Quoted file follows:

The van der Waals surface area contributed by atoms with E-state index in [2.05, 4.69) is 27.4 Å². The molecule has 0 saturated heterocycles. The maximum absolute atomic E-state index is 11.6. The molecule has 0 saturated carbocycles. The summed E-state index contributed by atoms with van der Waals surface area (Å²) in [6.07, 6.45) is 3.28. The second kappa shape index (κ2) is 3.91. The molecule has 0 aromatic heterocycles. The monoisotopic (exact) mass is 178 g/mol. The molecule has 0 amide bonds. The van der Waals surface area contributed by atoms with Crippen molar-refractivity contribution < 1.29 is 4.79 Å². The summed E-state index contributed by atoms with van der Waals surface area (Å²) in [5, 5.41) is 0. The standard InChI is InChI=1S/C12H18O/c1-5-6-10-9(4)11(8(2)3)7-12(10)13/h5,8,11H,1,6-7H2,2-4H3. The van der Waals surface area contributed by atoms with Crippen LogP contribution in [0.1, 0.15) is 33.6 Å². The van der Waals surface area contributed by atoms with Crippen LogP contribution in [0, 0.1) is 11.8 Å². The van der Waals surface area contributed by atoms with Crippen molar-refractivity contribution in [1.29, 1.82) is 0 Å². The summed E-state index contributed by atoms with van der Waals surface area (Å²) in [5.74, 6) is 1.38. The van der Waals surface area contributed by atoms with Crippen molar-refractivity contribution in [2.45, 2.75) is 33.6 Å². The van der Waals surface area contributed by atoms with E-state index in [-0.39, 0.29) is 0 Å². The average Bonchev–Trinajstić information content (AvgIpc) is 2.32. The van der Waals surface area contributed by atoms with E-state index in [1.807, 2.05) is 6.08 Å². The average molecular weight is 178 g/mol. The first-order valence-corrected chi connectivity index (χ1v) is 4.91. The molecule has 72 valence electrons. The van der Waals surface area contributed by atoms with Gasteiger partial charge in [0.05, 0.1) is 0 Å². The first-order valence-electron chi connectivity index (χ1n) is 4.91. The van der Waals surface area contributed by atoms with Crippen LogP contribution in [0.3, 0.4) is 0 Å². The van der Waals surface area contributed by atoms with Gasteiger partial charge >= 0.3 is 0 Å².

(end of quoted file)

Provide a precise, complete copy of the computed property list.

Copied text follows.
The van der Waals surface area contributed by atoms with E-state index in [2.05, 4.69) is 27.4 Å². The molecule has 0 saturated heterocycles. The maximum absolute atomic E-state index is 11.6. The molecule has 0 saturated carbocycles. The summed E-state index contributed by atoms with van der Waals surface area (Å²) in [6.07, 6.45) is 3.28. The second kappa shape index (κ2) is 3.91. The molecule has 0 aromatic heterocycles. The monoisotopic (exact) mass is 178 g/mol. The molecule has 0 amide bonds. The van der Waals surface area contributed by atoms with Crippen molar-refractivity contribution < 1.29 is 4.79 Å². The summed E-state index contributed by atoms with van der Waals surface area (Å²) in [5, 5.41) is 0. The standard InChI is InChI=1S/C12H18O/c1-5-6-10-9(4)11(8(2)3)7-12(10)13/h5,8,11H,1,6-7H2,2-4H3. The van der Waals surface area contributed by atoms with Crippen LogP contribution in [0.1, 0.15) is 33.6 Å². The van der Waals surface area contributed by atoms with Crippen LogP contribution in [0, 0.1) is 11.8 Å². The van der Waals surface area contributed by atoms with Crippen molar-refractivity contribution in [1.29, 1.82) is 0 Å². The summed E-state index contributed by atoms with van der Waals surface area (Å²) in [5.74, 6) is 1.38. The van der Waals surface area contributed by atoms with Crippen molar-refractivity contribution in [2.45, 2.75) is 33.6 Å². The van der Waals surface area contributed by atoms with E-state index in [-0.39, 0.29) is 0 Å². The average Bonchev–Trinajstić information content (AvgIpc) is 2.32. The van der Waals surface area contributed by atoms with E-state index in [1.807, 2.05) is 6.08 Å². The average molecular weight is 178 g/mol. The first-order valence-corrected chi connectivity index (χ1v) is 4.91. The molecule has 72 valence electrons. The van der Waals surface area contributed by atoms with Gasteiger partial charge in [0.05, 0.1) is 0 Å². The first-order valence-electron chi connectivity index (χ1n) is 4.91. The van der Waals surface area contributed by atoms with Crippen LogP contribution in [0.3, 0.4) is 0 Å². The van der Waals surface area contributed by atoms with Gasteiger partial charge >= 0.3 is 0 Å².